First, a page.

Submitted to: Public Health Nutrition
Publication Type: Peer Reviewed Journal
Publication Acceptance Date: January 1, 2003
Publication Date: June 1, 2003
Citation: De Moor, C., Baranowski, T., Cullen, K., Nicklas, T. 2003. Misclassification associated with measurement error in the assessment of dietary intake. Public Health Nutrition. 6(4):393-399. Interpretive Summary: The objective of the study was to use dietary assessment for certification to receive food supplements or other nutrition services and to provide feedback for educational purposes. The proportion of individuals correctly certified as eligible is a function of the amount of error that exists in the dietary measures and the level of dietary intake used to establish eligibility. Whether individuals are correctly counselled to increase or decrease the consumption of selected foods or nutrients is a function of the same factors. It is not clear, however, what percentage of individuals would be correctly classified under what circumstances.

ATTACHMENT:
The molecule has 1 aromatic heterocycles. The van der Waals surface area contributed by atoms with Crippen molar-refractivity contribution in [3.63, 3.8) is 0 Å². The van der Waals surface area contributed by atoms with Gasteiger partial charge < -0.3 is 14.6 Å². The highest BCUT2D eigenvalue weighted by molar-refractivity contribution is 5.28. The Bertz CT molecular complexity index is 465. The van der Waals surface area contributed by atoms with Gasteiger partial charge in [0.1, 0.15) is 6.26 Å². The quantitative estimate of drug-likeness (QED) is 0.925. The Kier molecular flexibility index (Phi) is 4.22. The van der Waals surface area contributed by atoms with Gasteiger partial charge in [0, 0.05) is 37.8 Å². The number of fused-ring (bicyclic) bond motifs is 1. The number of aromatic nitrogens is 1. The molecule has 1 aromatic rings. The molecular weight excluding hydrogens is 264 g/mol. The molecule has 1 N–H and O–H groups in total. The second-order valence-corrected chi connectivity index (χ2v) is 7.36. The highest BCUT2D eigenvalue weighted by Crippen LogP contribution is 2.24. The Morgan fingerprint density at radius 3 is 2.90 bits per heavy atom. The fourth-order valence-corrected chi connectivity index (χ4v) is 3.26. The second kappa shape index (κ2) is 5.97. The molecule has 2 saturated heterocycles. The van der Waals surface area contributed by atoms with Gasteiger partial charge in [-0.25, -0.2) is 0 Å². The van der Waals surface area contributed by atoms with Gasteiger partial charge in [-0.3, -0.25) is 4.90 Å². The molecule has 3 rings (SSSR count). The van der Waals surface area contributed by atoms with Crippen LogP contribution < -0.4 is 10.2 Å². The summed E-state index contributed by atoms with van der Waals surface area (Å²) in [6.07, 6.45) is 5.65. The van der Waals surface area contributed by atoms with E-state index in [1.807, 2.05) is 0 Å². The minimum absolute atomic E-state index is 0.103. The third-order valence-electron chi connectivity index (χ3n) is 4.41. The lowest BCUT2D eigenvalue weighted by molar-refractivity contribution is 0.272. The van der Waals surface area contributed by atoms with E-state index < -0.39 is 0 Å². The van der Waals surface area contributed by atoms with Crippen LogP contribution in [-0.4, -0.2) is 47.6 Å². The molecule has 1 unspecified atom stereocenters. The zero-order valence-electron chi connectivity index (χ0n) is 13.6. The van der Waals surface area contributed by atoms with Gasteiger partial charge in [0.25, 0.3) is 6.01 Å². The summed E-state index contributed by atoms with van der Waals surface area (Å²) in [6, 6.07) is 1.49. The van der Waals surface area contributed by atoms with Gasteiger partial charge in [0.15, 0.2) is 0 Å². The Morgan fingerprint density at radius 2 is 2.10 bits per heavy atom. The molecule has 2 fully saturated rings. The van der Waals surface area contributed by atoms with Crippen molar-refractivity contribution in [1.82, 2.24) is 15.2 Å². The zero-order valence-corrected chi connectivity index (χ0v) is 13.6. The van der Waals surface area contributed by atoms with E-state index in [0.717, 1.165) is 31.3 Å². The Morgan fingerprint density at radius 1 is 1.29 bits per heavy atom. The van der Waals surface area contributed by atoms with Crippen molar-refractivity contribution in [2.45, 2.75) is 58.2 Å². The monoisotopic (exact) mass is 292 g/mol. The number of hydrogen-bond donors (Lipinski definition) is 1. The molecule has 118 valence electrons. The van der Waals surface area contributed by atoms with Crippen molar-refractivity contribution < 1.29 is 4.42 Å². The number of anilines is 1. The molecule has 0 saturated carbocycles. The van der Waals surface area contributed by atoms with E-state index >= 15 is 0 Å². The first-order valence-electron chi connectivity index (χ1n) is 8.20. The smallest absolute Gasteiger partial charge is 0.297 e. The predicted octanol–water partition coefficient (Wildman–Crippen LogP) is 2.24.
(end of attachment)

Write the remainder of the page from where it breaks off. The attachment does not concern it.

Technical Abstract: The objective of this study was to demonstrate the extent to which measurement error and eligibility criteria affect the accuracy of classification. Hypothetical distributions of dietary intake were generated with varying degrees of measurement error. Different eligibility criteria were applied and the expected classification rates were determined using numerical methods. This was set up as a simulation study. Cut points of dietary intake at decreasing levels below the 50th percentile of true intake were associated with lower sensitivity and predictive value positive rates, but higher specificity and predictive value negative rates. The correct classification rates were lower when two cut points of dietary intake were used. Using a single cut point that was higher than the targeted true consumption resulted in higher sensitivity but lower predictive value positive, and lower specificity but higher predictive value negative. It was concluded that the current methods of dietary assessment may not be reliable enough to attain acceptable levels of correct classification. Policy-makers and educators must consider how much misclassification error they are willing to accept and determine whether more intensive methods are necessary.